Classic Material: Black Star – Mos Def & Talib Kweli Are Black Star [1998]


In looking at the past Classic Material entries I was very surprised to see that this album wasn’t included in the listing. An album that did more for Hip-Hop’s reconstruction on the eve of the deaths of 2Pac and The Notorious B.I.G. in the late 1990’s that most people don’t give it credit for. An album that displayed lyrically there was much more than clichéd themes of violence, guns, and misogyny in providing uplifting messages of empowerment and self-awareness and address critical issues that were being overlooked. The album that I’m speaking of delivered by two of Hip-Hop’s most acclaimed lyricists is entitled Mos Def & Talib Kweli Are Black Star. The collective duo of New York emcees Mos Def and Talib Kweli known as Black Star stood as one of the better Hip-Hop tandems in 1998 that presented a new sound and an alternative for listeners who were growing tired of the common themes being presented by other Hip-Hop artists. In a year filled with larger than life releases from the likes of Jay-Z (Vol. 2… Hard Knock Life), Lauryn Hill (The Miseducation Of Lauryn Hill), Gang Starr (Moment Of Truth), Outkast (Aquemini), DMX (It’s Dark And Hell Is Hot), Big Punisher (Capital Punishment), etc., Mos Def & Talib Kweli Are Black Star held it’s own as a relative unknown against the heavyweights.

As previously stated, I had to come without doubt that this album satisfied every true Hip-Hop head’s anticipation as it is filled with true lyricism and backed by wonderfully composed productions from various producers like Da Beatminerz, 88-Keys, J. Rawls, and Hi-Tek (who handled a majority of the album’s production duties). Those that were wary of Black Star, who were relatively newcomers on the scene courtesy of Rawkus Records, and hesitant in giving the album a listen would be immediately convinced. The first five tracks (“Intro” excluded) display the lyrical skills and abilities of Mos Def and Talib Kweli in a light that was fairly unheard of at the given time. “Astronomy (8th Light)” cleverly sees the duo putting the word “black” to use in describing the true meaning of Black Star and its various elements and inspirations. “Definition” gives an accurate definition of the current times of Hip-Hop in 1998 (“1,2,3, it’s kind of dangerous to an emcee/They shot 2Pac and Biggie/Too much violence in Hip-Hop”) and a scene of where it would be headed with emcees like Mos and Kweli on the horizon.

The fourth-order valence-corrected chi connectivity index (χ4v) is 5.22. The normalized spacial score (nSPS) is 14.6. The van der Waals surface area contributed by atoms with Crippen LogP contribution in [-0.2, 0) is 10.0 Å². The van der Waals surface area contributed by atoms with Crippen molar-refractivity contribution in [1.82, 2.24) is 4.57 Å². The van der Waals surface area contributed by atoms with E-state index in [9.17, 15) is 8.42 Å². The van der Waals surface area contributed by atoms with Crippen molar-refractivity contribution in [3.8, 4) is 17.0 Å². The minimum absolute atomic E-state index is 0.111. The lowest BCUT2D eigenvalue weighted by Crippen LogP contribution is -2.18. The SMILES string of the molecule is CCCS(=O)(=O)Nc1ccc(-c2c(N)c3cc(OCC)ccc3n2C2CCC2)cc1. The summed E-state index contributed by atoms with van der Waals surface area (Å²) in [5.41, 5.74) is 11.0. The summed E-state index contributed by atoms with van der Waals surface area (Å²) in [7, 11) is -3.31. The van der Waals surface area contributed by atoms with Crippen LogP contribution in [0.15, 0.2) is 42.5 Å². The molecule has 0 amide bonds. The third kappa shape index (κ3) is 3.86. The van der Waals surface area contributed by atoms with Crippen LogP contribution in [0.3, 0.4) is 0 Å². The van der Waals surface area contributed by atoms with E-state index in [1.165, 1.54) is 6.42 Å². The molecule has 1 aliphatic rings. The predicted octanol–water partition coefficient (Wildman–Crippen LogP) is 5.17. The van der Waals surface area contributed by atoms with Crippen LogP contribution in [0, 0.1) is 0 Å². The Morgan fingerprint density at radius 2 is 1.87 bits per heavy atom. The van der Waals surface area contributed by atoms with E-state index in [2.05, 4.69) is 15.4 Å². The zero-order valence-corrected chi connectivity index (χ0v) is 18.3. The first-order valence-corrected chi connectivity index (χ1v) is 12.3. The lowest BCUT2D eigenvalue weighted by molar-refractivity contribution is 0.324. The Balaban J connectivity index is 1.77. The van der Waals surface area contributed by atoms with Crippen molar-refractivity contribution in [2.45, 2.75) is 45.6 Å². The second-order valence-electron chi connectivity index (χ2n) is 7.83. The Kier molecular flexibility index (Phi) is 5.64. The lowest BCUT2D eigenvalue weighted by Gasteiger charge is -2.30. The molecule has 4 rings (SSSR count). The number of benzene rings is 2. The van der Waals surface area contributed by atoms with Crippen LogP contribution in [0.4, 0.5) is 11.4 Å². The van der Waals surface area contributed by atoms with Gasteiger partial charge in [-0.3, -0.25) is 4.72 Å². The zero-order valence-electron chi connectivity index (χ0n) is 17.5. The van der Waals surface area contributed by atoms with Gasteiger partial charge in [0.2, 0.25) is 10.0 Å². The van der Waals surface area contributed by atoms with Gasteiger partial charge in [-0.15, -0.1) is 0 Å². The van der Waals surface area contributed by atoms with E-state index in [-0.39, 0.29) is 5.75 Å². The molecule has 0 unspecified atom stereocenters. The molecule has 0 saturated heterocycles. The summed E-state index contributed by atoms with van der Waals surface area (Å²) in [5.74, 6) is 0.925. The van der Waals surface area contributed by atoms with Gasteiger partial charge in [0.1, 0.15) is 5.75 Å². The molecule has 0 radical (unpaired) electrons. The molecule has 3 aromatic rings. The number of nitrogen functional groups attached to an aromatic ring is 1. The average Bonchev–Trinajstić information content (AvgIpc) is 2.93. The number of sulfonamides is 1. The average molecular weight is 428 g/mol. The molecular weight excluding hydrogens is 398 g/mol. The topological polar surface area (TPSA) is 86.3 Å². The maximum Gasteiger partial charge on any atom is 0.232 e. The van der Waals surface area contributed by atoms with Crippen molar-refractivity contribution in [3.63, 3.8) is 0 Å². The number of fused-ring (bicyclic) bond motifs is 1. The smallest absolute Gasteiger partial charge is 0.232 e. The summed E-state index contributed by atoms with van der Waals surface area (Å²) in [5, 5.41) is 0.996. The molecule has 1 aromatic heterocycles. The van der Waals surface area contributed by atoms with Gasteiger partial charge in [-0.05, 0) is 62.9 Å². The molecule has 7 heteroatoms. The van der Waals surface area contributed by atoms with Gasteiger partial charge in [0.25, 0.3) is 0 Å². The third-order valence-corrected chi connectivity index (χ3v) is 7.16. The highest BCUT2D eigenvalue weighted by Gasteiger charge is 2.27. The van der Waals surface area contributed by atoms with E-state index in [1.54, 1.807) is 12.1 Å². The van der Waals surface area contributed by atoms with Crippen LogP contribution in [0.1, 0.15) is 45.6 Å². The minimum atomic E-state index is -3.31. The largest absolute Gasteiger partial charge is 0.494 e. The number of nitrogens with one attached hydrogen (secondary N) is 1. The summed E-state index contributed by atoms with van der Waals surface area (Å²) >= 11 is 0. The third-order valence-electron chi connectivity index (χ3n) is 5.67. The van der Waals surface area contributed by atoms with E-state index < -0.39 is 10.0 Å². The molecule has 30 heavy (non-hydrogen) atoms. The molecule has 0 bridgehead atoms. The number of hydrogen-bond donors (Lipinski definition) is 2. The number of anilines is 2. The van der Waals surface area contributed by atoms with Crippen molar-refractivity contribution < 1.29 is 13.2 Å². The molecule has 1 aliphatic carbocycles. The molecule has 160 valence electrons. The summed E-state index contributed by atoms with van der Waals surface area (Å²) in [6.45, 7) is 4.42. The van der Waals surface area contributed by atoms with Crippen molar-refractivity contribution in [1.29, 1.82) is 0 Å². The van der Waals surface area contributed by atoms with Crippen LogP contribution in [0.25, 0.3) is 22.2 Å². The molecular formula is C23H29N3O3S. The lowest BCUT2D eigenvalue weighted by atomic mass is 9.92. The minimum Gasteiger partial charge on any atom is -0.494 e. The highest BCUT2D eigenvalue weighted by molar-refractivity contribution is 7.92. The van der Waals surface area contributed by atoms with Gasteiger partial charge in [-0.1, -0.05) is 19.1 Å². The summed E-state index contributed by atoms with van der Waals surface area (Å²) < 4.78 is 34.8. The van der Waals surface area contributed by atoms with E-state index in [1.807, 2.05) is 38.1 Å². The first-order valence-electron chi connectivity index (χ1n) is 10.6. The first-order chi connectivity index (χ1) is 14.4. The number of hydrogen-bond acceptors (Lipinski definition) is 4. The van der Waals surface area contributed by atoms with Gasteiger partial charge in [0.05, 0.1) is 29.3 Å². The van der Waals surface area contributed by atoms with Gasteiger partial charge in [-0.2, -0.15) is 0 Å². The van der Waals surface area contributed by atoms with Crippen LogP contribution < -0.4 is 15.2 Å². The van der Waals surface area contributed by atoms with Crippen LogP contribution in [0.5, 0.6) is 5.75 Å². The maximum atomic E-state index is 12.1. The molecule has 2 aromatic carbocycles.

While “Definition” featured some up-tempo production from Hi-Tek, the subsequent “Re: Definition” delivers a slowed, menacing beat that hears them further explaining their definition of Hip-Hop music while putting a slight twist on the subject matter. While Snoop had provided a classic modern spin to Slick Rick’s timeless “La Di Da Di” (The Great Adventures Of Slick Rick) five years earlier on “Lodi Dodi” from his seminal Doggystyle album, Mos went solo on his rendition of Slick’s “Children’s Story”. Doing an excellent job in modernizing the 1988 classic to how the scenario might have played out some 10 years later, Mos portrays himself as a complete emcee in putting his storytelling skills on display. Not many Hip-Hop songs at the time featured the type of laid-back, jazzy production as heard on “Brown Skin Lady”, as well as the lyrics that were presented in being those that showed reverence and respect towards African-American women instead of the degrading and demeaning lyrics that were commonly heard.

The rest of the album follows the same suite in delivering enduring tracks that were ahead of their time for being presented in 1998. From the smooth, uplifting “K.O.S. (Determination)” and “Thieves In The Night” to the spoken word delivered “Yo Yeah” to the lyrical wizardry with Common heard on “Respiration” and Jane Doe (b/k/a Jean Grae), Wordsworth, and Punchline on “Twice Inna Lifetime”. While other albums released in 1998 possessed the star power from recognized names and previous releases, Mos Def & Talib Kweli Are Black Star contain just as much quality if not more than those held listeners’ attention. During a time when the Hip-Hop scene was on the brink of collapsing after the demise of two of its biggest stars in 2Pac and The Notorious B.I.G., artists all over were working hard to keep the genre afloat and moving forward. After the deaths of two premier emcees, many within the Hip-Hop community were searching for answers to the declining state while struggling to move towards a different path for the future, away from the negative and damaging effects and music that surrounded their deaths. Mos Def and Talib Kweli, along with artists like The Fugees, Jurassic 5, Company Flow, Arrested Development, and others provided the soundtrack and foundation to that movement (Alternative Hip-Hop) that would have more impact on Hip-Hop’s future than its immediate present in 1998. This album paved the road for future artists (J-Live, Immortal Technique, Little Brother, Lupe Fiasco, Lyrics Born etc.) and albums to be widely accepted and acknowledged as being an alternative option to the common themes and trends in Hip-Hop music and culture.